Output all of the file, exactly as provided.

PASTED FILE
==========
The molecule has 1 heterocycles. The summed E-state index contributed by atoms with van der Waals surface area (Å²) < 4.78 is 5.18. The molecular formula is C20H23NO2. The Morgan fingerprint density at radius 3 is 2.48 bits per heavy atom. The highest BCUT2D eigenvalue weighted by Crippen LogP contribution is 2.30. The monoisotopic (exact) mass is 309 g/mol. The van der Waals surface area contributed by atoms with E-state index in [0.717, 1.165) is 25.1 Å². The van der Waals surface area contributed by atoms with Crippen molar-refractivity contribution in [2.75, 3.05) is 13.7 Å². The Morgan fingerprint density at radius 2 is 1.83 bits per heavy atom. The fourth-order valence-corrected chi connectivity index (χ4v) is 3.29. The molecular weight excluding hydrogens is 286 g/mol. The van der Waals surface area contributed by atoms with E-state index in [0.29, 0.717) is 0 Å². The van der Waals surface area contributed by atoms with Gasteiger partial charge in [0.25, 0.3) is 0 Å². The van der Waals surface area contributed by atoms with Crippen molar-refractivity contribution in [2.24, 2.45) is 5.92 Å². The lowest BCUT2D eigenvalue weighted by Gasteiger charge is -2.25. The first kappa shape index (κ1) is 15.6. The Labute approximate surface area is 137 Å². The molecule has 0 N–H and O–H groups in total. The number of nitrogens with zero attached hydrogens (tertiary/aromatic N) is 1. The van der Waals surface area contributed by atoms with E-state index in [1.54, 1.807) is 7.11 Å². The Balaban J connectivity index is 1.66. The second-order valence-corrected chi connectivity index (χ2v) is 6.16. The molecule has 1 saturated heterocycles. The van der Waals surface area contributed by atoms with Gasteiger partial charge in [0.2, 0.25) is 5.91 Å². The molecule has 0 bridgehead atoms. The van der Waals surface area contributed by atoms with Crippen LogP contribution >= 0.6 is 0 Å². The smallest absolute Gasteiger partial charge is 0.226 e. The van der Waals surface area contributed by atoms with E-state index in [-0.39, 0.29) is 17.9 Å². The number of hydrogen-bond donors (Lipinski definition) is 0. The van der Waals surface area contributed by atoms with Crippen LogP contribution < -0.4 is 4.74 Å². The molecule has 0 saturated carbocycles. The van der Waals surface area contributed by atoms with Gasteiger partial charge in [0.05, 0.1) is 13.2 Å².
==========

The molecule has 1 heterocycles. The summed E-state index contributed by atoms with van der Waals surface area (Å²) < 4.78 is 5.18. The molecular formula is C20H23NO2. The Morgan fingerprint density at radius 3 is 2.48 bits per heavy atom. The highest BCUT2D eigenvalue weighted by Crippen LogP contribution is 2.30. The monoisotopic (exact) mass is 309 g/mol. The van der Waals surface area contributed by atoms with E-state index in [0.717, 1.165) is 25.1 Å². The van der Waals surface area contributed by atoms with Crippen molar-refractivity contribution in [2.75, 3.05) is 13.7 Å². The Morgan fingerprint density at radius 2 is 1.83 bits per heavy atom. The fourth-order valence-corrected chi connectivity index (χ4v) is 3.29. The molecular weight excluding hydrogens is 286 g/mol. The van der Waals surface area contributed by atoms with E-state index in [0.29, 0.717) is 0 Å². The van der Waals surface area contributed by atoms with Gasteiger partial charge in [0.25, 0.3) is 0 Å². The van der Waals surface area contributed by atoms with Crippen molar-refractivity contribution in [2.24, 2.45) is 5.92 Å². The lowest BCUT2D eigenvalue weighted by Gasteiger charge is -2.25. The first kappa shape index (κ1) is 15.6. The Labute approximate surface area is 137 Å². The molecule has 0 N–H and O–H groups in total. The number of nitrogens with zero attached hydrogens (tertiary/aromatic N) is 1. The van der Waals surface area contributed by atoms with E-state index in [1.54, 1.807) is 7.11 Å². The Balaban J connectivity index is 1.66. The second-order valence-corrected chi connectivity index (χ2v) is 6.16. The molecule has 1 saturated heterocycles. The van der Waals surface area contributed by atoms with Gasteiger partial charge in [0.2, 0.25) is 5.91 Å². The molecule has 0 bridgehead atoms. The van der Waals surface area contributed by atoms with Crippen LogP contribution >= 0.6 is 0 Å². The smallest absolute Gasteiger partial charge is 0.226 e. The van der Waals surface area contributed by atoms with E-state index in [-0.39, 0.29) is 17.9 Å². The number of hydrogen-bond donors (Lipinski definition) is 0. The van der Waals surface area contributed by atoms with Crippen LogP contribution < -0.4 is 4.74 Å². The molecule has 0 saturated carbocycles. The van der Waals surface area contributed by atoms with Gasteiger partial charge in [0.05, 0.1) is 13.2 Å².